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Thinking About Wound Repair & Minor Surgery - Part 1

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  • Thinking About Wound Repair & Minor Surgery - Part 1

    Thinking About Wound Repair & Minor Surgery - Part 1

    Not giving up on the lab medicine thread, far from it, but this is always an area with a lot of interest and questions, one that has generated a few e-mails in the last week or two. In fact, it is the most requested of any topic that I have taught. One could argue that there are far more important things to learn first, such as ABC’s, trauma management, disease prevention and public health - and you’d be right, too. But fortunately most people recognize that and already have some training, with plans to gain more, so that this becomes another tool in their capability kit, rather than a substitute for the basics. Don’t fall prey to “shiny steel syndrome” and persue this in preference to learning the full spectrum of medical care - basics first, always!

    Wound repair is both an art and a science, about 50/50 I think. It is not as hard as it
    sounds but not as easy as it sounds either. I know that does not make sense, this is what I mean: the mechanics of manipulating the instruments is easier than most people think, but the judgment of what to do, how to do it, when to do it, and perhaps most important what NOT to do are much more complex than most realize. It takes study, practice, and experience to develop the skills and judgment needed, particularly for the more challenging/difficult problems. Add that into the difficulties associated with operations in the remote/disaster environment and you can find yourself ass-deep in alligators before you know it. In short, don’t think that you can stick a few tools in the box and a book on the shelf and get by without prior instruction and practice. Wound repair is fun. No question. Neat tools, blood, injections - how can you not like that? But it is not easy.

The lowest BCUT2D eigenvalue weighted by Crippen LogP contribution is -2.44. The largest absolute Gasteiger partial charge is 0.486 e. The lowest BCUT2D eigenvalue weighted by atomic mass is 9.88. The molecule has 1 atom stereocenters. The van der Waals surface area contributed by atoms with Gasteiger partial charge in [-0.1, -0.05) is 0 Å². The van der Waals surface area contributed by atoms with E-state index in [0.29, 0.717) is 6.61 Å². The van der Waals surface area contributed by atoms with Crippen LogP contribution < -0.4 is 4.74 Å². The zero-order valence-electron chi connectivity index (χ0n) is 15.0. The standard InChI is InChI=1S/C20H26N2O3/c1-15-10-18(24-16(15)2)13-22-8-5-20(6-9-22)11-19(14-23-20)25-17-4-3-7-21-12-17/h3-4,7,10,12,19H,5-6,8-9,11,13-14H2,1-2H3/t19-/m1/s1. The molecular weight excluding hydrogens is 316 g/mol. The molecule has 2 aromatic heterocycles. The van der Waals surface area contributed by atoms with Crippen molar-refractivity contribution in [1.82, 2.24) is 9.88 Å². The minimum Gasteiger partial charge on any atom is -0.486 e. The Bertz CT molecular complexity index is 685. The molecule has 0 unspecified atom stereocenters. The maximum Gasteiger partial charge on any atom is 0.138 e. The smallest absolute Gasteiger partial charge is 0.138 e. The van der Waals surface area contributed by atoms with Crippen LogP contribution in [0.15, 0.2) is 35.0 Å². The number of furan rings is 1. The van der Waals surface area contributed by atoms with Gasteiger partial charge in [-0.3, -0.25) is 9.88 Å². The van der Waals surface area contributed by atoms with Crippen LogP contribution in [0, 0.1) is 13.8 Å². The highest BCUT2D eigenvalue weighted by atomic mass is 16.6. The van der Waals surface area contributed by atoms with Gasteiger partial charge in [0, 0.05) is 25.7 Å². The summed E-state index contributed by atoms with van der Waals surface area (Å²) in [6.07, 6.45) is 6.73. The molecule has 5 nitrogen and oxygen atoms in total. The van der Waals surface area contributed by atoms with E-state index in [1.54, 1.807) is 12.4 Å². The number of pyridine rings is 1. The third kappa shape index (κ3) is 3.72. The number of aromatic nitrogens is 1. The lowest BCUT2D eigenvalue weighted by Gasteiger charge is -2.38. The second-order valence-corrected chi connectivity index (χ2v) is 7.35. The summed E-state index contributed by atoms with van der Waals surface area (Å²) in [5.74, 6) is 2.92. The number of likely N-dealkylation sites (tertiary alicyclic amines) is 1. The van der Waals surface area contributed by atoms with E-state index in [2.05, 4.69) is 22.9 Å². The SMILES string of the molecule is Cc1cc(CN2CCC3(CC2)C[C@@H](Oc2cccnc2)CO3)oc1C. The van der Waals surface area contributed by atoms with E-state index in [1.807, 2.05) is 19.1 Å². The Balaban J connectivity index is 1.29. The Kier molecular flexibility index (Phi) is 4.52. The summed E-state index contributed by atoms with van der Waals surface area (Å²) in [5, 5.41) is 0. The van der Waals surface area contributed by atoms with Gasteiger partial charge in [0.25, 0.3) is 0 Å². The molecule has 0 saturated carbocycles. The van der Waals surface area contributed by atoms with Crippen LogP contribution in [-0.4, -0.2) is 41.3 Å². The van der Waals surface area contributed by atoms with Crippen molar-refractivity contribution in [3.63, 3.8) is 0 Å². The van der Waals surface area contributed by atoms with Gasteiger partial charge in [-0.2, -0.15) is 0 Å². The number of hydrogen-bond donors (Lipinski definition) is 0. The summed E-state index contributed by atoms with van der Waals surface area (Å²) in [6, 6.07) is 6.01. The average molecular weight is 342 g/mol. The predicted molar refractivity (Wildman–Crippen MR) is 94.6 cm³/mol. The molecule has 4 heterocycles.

Nationally about 12% of all ER visits are due to wounds. 50% are on the face/scalp, 35%on upper extremities, 13% lower, 2% elsewhere. Interesting distribution, huh? About 13% of the wounds have significant contamination, about 5% become infected.

    When evaluating wounds there are several steps that need to be done. First, you need
    some patient and injury history. Determine the mechanism of injury, age of the wound,
    tetanus vaccination status, and any medication allergies. Then examine the injured area. Look at it’s location, contamination or foreign bodies, missing tissue, underlying structures, joint involvement, tendon/ligament involvement, motor & sensory function, circulation, and skeletal integrity. With this information you can then (and only then)decide if, when, and how to repair the injury. As you can see, this evaluation is enhanced by a good understanding of the anatomy and function of the area involved as well as the techniques of examination and assessment.

    The definitive textbook on wound repair is Wounds and Lacerations: Emergency Care and Closure by Alexander Trott. Pricy at $62.00 and WORTH EVERY PENNY. It has been reviewed elsewhere so I won’t go into details. Unless you have been trained to the level of an advanced practice medic or better you are a FOOL if you plan to repair wounds and don’t buy and learn this book cover to cover. Then find a mentor, learn first hand, and practice, practice, practice. If possible do, do, do.



  • #2
    I've had Trott's book for about 4 years now and I have to agree. It makes a great reference for a doc, and for anyone not otherwise formally trained in the fine art of suturing - trained and practiced that is - it is a definite must have.

    It has been previously reviewed here and the same review can be found here:

    When one considers what percentage of ER visits are for minor ailments the percentage of wound cases is actually quite significant.